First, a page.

Columnists Features

My day at Chibolya abattoir

IT WAS time for my madam and I to make our monthly visit to the small-scale livestock market between Lusaka’s COMESA Market and the infamous Chibolya mini-township.
We find it cheaper to buy a live goat and then have it slaughtered at the makeshift abattoir for our family’s protein requirements for the month.
So on this particular day, we as usual arrived after 14:00 hours when it is easier to get a good bargain. Bana Chisala usually handles the bargaining while I chat with the vendors a few metres away.
As I sipped a drink while chatting with three vendors at their makeshift stand a man appeared from the nearby COMESA Market panting and perspiring under the weight of a bagful of cheap shoes, looking distraught.
He was walking and looking around like someone who was lost while still carrying the bag of shoes on his shoulder.
The men and women crammed with luggage in a stationary two-tonne Mitsubishi Canter light truck told the man in a vernacular language that the vehicle he had to travel on had just left.
This threw the man to the verge of tears. He asked the crew of the light truck if they had any contact numbers of their counterparts but they did not have.
A passenger at the back of the Canter gave the distressed man a mobile phone number, which he called. After several attempts someone answered and told the man to go to Makeni turn-off.
The passengers on the Canter and a group of livestock and indigenous chicken traders huddled on the ground beside their luggage advised the desperate man to do what he had been told.
“You are just wasting your time,” someone said. “Go to Downtown and board a bus to Makeni, you will find them waiting for you. They can’t leave you.”
Two young men offered to help him carry the bag of shoes to the roadside, but because of the language they were speaking he vehemently declined the offer and held the bag tightly.
“Faza, leteni tumisendeleko ukufisha pa rodi, mwalatupelakofye ka K5 ka menshi [father, let us help you carry the bag to the road side; you will just pay us K5 for mineral water],” one of the youths said.
But the man looked frightened, convinced that the ‘helpers’ would make away with his bag of shoes or mug him on the way.
The vendors I was chatting with tried to assure the man that the boys would safely escort him to the road side, but he was adamant.
“He thinks they are thieves just because of the language the boys are speaking,” one of the vendors said and laughed.
His friend chipped in, “That is the problem with these people. They think everyone who speaks Bemba is a thief. We had warned him not to go away because the truck was about to start off but he insisted that he would not take long, but he did not want to listen because of the language we were speaking.
“Now he has found that he Canter has gone. He doesn’t even know where Makeni is.”
I learned that it was the man’s first trip to Lusaka. As he was trying to figure out what to do next he was pacing up and down.
“Faza, tiyeni tumitwale balamisha. So truck ilemilolela, ninshi muletina kanshi [father, let us escort you or else the truck will leave you. What are you afraid of]?” one of the two hustlers coaxed.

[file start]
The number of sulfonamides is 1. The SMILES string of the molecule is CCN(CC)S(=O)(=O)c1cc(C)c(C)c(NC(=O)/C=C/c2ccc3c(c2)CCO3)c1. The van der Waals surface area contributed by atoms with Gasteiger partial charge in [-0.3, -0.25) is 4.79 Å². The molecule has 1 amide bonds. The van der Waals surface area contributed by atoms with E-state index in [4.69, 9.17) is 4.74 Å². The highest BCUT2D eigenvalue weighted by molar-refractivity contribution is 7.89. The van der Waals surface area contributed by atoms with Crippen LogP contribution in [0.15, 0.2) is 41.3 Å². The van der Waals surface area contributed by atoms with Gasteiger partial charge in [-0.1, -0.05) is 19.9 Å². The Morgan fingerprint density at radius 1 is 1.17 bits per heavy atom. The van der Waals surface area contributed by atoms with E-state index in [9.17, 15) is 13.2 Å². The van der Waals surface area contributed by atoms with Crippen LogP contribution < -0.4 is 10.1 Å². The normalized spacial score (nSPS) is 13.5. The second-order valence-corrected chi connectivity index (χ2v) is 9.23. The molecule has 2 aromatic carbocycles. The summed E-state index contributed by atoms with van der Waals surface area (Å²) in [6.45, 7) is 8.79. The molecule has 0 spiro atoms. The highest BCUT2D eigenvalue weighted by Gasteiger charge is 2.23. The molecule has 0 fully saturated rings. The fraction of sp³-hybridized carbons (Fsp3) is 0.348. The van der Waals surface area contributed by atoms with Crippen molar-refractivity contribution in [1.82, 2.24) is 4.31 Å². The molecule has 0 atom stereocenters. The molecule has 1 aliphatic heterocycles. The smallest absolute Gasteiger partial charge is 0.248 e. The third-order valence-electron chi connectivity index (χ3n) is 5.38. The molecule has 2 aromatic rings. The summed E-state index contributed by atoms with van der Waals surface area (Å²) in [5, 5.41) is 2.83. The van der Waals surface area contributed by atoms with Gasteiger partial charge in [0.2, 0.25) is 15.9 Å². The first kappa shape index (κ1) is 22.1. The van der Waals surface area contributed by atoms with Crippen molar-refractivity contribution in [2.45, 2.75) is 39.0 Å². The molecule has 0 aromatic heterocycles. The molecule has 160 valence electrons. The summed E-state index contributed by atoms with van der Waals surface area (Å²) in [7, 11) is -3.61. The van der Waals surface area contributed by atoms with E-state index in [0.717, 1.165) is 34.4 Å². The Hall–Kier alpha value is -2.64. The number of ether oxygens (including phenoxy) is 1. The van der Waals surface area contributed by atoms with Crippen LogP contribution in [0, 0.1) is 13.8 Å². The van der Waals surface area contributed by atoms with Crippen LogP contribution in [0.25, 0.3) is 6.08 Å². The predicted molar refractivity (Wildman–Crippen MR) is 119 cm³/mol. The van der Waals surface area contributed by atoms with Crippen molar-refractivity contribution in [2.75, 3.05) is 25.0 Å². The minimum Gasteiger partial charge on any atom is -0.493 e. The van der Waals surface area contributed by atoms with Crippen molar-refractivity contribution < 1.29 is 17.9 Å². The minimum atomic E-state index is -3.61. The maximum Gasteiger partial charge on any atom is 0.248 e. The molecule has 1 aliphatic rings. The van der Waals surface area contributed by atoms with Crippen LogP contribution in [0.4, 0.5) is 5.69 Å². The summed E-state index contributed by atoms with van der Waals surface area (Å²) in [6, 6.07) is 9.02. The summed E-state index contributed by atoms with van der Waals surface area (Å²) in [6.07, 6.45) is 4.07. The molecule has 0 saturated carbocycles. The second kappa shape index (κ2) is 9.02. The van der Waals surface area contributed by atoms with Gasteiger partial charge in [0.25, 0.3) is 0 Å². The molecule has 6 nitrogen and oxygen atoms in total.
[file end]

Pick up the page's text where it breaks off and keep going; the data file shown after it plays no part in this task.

The man only budged after my vendor friends assured him that the boys would not harm him.
“If they do anything stupid just come back here. We will catch them before long. They can’t do that because they earn a living here and wouldn’t want the cadres to ban them from coming here,” one of the vendors said as the man reluctantly let go of the bag of shoes, which one of the youths put across his shoulders.
They hurried away towards Kafue road.
My wife beckoned to me to follow her as a young man dragged the protesting goat she had bought towards the make-shift abattoir.
The poor animal knew what would happen to it where it was being led and was fighting with all its energy. I felt sorry at the futility of its struggle, but quickly banished the thought as unnecessary. God gave these beasts to us humans as relish and ozamwina (braai) after all.
I drove to the abattoir, which is on the western edge of the market. I found one of the many energetic young butchers indifferently tying our animal’s hind legs to a line between two wooden poles.
By then the animal had accepted its fate and was no longer struggling. The mere smell of death, the fresh blood of over a dozen of its own kind which had already been slaughtered in the most callous way, had convinced it that its end had come.
As the goat hung head down, the young butcher walked closer, held its head in the crook of his left arm and bent it to one side. Then he nonchalantly produced a long knife from his right gum boot.
With two effortless strokes the blade of the razor-sharp knife severed the head of the goat leaving it attached to the body only by the spine. Its warm blood spurted to the ground in crimson jets. Almost every minute two or three goats suffered the same fate.
By the time we were leaving the abattoir with the cut-up meat of the goat stuffed in big blue plastic bags the youths had put to the knife over a dozen animals.
I admired the efficiency, zeal and expertise with which they went about their bloody work.
“At least, faza, we are able to pay rent and look after our families. We don’t steal from people,” the young butcher said in appreciation of the generous tip I had put on top of the K15 slaughtering fee as we parted company.

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